Al Needham is joined by Taylor Parkes and Sarah Bee for a wince-inducing gaze into the open wound of the late Eighties, veering off on tangents including the CM verdict on Sounds Like Friday Night, how the hair gel of the era made it feel that you had a crusty tissue on your head, being forced to listen to Shakin’ Stevens on the school bus every day, discovering your def new high-tops are actually Bay City Rollers trainers, and more information on selling dirty knickers than anyone really needs. A colossal amount of swearing in this episode. Obviously.

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Chart Music #13: November 16th 1978 – The Demon Prince of the Third Division

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The thirteenth go-around of the podcast which asks: Showaddywaddy? Again? Really?

This episode, Pop-Crazed Youngsters, finally sees the good ship Chart Music sail way past the three-hour exclusion zone – but it can’t be helped, because the episode of Thursday Evening Pop Valhalla we dissect here is a classic.

Some of the big guns of the Seventies are pulled out, but are immediately bricked by snotty New Wave oiks in charity shop clothes, the foul spell of Revolting and Neutron-Bomb is banished forever, and Kid Jensen looks on from his Fortress of Solitude in approval and then asks some girls if they think he’s sexy. And they say ‘No’.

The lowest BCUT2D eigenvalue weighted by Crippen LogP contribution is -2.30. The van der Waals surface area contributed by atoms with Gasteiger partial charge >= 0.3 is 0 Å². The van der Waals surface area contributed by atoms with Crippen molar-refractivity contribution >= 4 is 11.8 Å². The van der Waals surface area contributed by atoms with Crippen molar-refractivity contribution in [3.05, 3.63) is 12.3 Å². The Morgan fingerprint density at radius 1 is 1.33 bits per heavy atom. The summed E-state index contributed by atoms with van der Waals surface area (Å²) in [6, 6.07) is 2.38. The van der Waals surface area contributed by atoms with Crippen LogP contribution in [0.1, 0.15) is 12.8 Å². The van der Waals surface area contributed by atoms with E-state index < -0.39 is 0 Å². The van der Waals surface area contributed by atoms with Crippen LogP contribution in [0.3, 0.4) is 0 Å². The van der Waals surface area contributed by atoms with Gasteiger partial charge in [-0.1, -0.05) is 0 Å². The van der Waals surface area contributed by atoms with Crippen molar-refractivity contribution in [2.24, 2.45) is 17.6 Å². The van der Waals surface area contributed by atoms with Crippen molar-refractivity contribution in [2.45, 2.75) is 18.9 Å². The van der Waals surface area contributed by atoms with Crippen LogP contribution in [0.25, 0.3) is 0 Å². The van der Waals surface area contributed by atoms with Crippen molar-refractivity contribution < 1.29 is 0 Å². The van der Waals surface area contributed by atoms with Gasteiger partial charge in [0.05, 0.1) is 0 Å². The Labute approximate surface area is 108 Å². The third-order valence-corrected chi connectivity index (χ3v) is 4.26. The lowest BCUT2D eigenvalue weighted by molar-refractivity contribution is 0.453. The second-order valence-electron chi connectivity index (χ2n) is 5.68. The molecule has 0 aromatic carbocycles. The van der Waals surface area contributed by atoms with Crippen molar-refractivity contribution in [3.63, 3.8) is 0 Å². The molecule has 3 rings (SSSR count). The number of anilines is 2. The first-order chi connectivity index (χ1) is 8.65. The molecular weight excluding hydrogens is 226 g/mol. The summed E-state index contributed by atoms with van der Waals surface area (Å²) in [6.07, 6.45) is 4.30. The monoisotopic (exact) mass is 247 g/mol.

Musicwise, everything you’d expect from ’78 that isn’t caked in Grease is here. Freddie Mercury points out that he likes big butts and he cannot lie, Child pitch up in Brian Tilsley haircuts, Elton John looks like a droog suffering a mid-life crisis as Cathy McGowan sits at his feet, Elvis Costello calls Tony Blackburn a ‘silly man’ while pretending to take drugs, Debbie Harry stares at us unnervingly over a carrier bag, Heatwave drop an era-defining wedding song while dressed up as Turkish waiters, and the Boomtown Rats bring the Ted-Punk wars of the Kings Road into every playground in the country. And there’s Toast.

Al Needham is joined by Neil Kulkarni and Taylor Parkes for a rigorous examination of a classic episode of The Pops, veering off on tangents which include worrying about your Dad being got at by Peter Sutcliffe, cardboard cut-outs of Roy Race, the time when the BBC made you put stickers on your radio, and a discussion on Dean Friedman’s seduction technique that went on a lot longer than it really needed to. Swearing a-plenty!

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Chart Music #12: March 16th 1994 – No Wonder Northern Uproar Had To Happen